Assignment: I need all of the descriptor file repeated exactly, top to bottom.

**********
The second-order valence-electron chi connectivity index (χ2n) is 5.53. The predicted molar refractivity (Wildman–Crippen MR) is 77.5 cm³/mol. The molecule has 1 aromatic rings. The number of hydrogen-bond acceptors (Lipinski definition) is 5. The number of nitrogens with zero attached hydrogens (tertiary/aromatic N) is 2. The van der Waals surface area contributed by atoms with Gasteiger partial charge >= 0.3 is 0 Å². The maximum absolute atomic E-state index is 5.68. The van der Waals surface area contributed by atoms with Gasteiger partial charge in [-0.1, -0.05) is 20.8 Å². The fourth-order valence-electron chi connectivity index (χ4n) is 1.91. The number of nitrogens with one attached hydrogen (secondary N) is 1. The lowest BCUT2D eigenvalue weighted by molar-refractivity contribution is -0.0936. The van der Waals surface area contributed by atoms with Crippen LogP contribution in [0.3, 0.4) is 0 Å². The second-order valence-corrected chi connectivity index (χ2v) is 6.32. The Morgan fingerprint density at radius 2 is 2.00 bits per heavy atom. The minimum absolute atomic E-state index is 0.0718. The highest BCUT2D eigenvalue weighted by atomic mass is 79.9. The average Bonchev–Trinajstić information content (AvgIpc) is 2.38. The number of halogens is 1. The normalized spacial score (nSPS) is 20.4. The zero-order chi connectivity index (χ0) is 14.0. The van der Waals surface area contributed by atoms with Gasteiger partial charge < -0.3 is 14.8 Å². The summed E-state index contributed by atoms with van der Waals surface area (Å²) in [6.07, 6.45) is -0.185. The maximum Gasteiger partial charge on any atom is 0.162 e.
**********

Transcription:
The second-order valence-electron chi connectivity index (χ2n) is 5.53. The predicted molar refractivity (Wildman–Crippen MR) is 77.5 cm³/mol. The molecule has 1 aromatic rings. The number of hydrogen-bond acceptors (Lipinski definition) is 5. The number of nitrogens with zero attached hydrogens (tertiary/aromatic N) is 2. The van der Waals surface area contributed by atoms with Gasteiger partial charge >= 0.3 is 0 Å². The maximum absolute atomic E-state index is 5.68. The van der Waals surface area contributed by atoms with Gasteiger partial charge in [-0.1, -0.05) is 20.8 Å². The fourth-order valence-electron chi connectivity index (χ4n) is 1.91. The number of nitrogens with one attached hydrogen (secondary N) is 1. The lowest BCUT2D eigenvalue weighted by molar-refractivity contribution is -0.0936. The van der Waals surface area contributed by atoms with Crippen LogP contribution in [0.3, 0.4) is 0 Å². The second-order valence-corrected chi connectivity index (χ2v) is 6.32. The Morgan fingerprint density at radius 2 is 2.00 bits per heavy atom. The minimum absolute atomic E-state index is 0.0718. The highest BCUT2D eigenvalue weighted by atomic mass is 79.9. The average Bonchev–Trinajstić information content (AvgIpc) is 2.38. The number of halogens is 1. The normalized spacial score (nSPS) is 20.4. The zero-order chi connectivity index (χ0) is 14.0. The van der Waals surface area contributed by atoms with Gasteiger partial charge < -0.3 is 14.8 Å². The summed E-state index contributed by atoms with van der Waals surface area (Å²) in [6.07, 6.45) is -0.185. The maximum Gasteiger partial charge on any atom is 0.162 e.